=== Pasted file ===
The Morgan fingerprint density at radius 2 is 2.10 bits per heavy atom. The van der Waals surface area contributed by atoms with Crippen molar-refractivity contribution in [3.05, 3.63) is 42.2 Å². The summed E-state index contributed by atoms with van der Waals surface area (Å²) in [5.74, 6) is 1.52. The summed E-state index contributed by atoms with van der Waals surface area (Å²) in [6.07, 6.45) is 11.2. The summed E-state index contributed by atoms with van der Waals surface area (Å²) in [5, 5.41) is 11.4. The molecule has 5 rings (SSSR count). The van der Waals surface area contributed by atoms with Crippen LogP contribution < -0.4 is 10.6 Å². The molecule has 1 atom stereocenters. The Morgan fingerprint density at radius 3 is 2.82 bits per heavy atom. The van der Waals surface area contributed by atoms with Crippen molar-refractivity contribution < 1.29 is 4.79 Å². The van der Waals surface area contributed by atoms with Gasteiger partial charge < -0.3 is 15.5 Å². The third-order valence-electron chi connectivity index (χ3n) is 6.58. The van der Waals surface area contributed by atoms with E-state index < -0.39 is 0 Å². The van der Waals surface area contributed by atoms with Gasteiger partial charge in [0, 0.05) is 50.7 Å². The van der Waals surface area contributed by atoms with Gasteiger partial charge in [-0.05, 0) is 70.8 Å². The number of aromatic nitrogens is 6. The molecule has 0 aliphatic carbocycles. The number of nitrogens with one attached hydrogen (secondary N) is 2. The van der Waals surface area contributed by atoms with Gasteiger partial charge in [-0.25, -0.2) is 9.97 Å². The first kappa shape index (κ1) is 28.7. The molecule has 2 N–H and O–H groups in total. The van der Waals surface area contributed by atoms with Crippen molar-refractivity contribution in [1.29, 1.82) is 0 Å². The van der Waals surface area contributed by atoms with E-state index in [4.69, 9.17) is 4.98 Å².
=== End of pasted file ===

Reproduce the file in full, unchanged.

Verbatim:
The Morgan fingerprint density at radius 2 is 2.10 bits per heavy atom. The van der Waals surface area contributed by atoms with Crippen molar-refractivity contribution in [3.05, 3.63) is 42.2 Å². The summed E-state index contributed by atoms with van der Waals surface area (Å²) in [5.74, 6) is 1.52. The summed E-state index contributed by atoms with van der Waals surface area (Å²) in [6.07, 6.45) is 11.2. The summed E-state index contributed by atoms with van der Waals surface area (Å²) in [5, 5.41) is 11.4. The molecule has 5 rings (SSSR count). The van der Waals surface area contributed by atoms with Crippen LogP contribution < -0.4 is 10.6 Å². The molecule has 1 atom stereocenters. The Morgan fingerprint density at radius 3 is 2.82 bits per heavy atom. The van der Waals surface area contributed by atoms with Crippen molar-refractivity contribution < 1.29 is 4.79 Å². The van der Waals surface area contributed by atoms with Gasteiger partial charge < -0.3 is 15.5 Å². The third-order valence-electron chi connectivity index (χ3n) is 6.58. The van der Waals surface area contributed by atoms with E-state index < -0.39 is 0 Å². The van der Waals surface area contributed by atoms with Gasteiger partial charge in [0, 0.05) is 50.7 Å². The van der Waals surface area contributed by atoms with Gasteiger partial charge in [-0.05, 0) is 70.8 Å². The number of aromatic nitrogens is 6. The molecule has 0 aliphatic carbocycles. The number of nitrogens with one attached hydrogen (secondary N) is 2. The van der Waals surface area contributed by atoms with Gasteiger partial charge in [-0.25, -0.2) is 9.97 Å². The first kappa shape index (κ1) is 28.7. The molecule has 2 N–H and O–H groups in total. The van der Waals surface area contributed by atoms with Crippen molar-refractivity contribution in [1.29, 1.82) is 0 Å². The van der Waals surface area contributed by atoms with E-state index in [4.69, 9.17) is 4.98 Å².